Battle for Egypt has just started
Egypt has been in chaos for months now with no end in sight.
It's been roughly a month since the Egyptian army overthrew the country's popularly elected President Mohammed Morsi, and there are virtually no signs that Morsi supporters will abandon their efforts to restore him to power.
That means a war of sorts, and now that it's started there is no telling where it will end.
Will a full-scale civil war break out in that impoverished nation? Will the Egyptian military be successful in restoring order by smashing the opposition? Will chaos continue for the foreseeable future, throwing this already destabilized area of the world into further spasms of self-destruction?
Whatever the eventuality, what role will the United States play in mediating the poisonous status quo?
The fairly obvious answer is that the United States is out of this ball game, somehow having managed to alienate the major players on both sides of the conflict.
The Egyptian army sees the U.S. as weak and vacillating, too friendly with Morsi and his Egyptian Brotherhood disciples.
Morsi accurately sees the U.S. as historically supportive of the Egyptian military. Further, as the leader of the Islamic Egyptian Brotherhood, he has long viewed this country as the Great Satan that must be denied any influence in the Middle East.
Although the U.S. can't do much, it can do something, and some members of Congress are pressing President Barack Obama to cut off $1.55 billion in proposed aid for Egypt in 2014. They urge that action from Obama as a means of punishing Egypt for the coup d'etat that removed Morsi from power.
One example of that stance came from U.S. Sens. John McCain and Lindsey Graham, who characterized the takeover of power as a "coup," a description that drew a harsh rebuke from the Egyptian government.
McCain, R-Ariz., and Graham, R-S.C., used the word "coup" during a visit to Egypt to describe the manner in which Egypt's military had seized power. Obama administration officials have avoided using that word because reaching such a conclusion would require this country to impose sanctions on Egypt.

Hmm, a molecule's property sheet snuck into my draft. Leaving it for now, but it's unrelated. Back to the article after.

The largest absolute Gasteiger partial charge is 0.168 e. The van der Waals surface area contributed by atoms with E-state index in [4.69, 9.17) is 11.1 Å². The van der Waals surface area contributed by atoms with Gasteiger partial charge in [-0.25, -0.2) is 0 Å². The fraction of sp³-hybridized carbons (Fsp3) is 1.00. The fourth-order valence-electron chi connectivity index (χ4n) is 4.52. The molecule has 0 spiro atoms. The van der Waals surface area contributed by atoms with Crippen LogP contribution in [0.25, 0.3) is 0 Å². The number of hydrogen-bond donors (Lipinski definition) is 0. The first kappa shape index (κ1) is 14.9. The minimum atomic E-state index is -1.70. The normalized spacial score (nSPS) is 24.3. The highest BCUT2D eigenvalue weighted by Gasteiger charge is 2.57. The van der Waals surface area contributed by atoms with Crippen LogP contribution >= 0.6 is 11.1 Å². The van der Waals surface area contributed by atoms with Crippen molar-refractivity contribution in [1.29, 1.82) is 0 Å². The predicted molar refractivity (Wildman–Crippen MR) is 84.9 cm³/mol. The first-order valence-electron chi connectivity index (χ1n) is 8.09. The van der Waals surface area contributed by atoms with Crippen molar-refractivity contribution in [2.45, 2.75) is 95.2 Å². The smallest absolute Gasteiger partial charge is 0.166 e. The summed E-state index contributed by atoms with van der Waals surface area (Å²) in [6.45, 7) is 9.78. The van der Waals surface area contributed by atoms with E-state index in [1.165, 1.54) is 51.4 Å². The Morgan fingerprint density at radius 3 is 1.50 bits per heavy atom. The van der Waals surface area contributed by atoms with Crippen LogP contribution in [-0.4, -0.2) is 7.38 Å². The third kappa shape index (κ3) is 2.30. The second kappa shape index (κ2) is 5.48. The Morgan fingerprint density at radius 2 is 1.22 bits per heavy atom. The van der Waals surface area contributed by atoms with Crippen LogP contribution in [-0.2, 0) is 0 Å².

Legalities aside, McCain and Graham are accurate. The military threw Morsi out, a move obviously not consistent with the democratic process.
But it takes more than one election to establish a democracy. Majorities rule in democracies, but they respect minority rights. The rule of law prevails in a democracy, not the rule of a tyrannical majority.
After his election, Morsi moved systematically to dismantle his country's nascent democracy, actions that drew many thousands of protesters into the streets to demand a change. The army responded to those demands by removing Morsi, contending it acted to save Egypt from becoming another theocratic, authoritarian state.
It would be nice if the opposing sides could work out their differences in an amicable democratic way, but it would be naive to think they can or will do so.
How do two sides used to using force to achieve their goals reach a lasting agreement?
Egypt's history is one of being ruled by kings and tyrants, who were backed by the military only as long as the military could abide them. But the military also has shown its sympathy for secular rule and public opinion. That's why it removed longtime dictator Hosni Mubarak from power and authorized the elections that allowed Morsi's elevation to power. Once it perceived Morsi as an aspiring all-powerful dictator, it removed him from power.
Now events have taken on a life of their own, leaving the U.S. in the unhappy role of interested observer.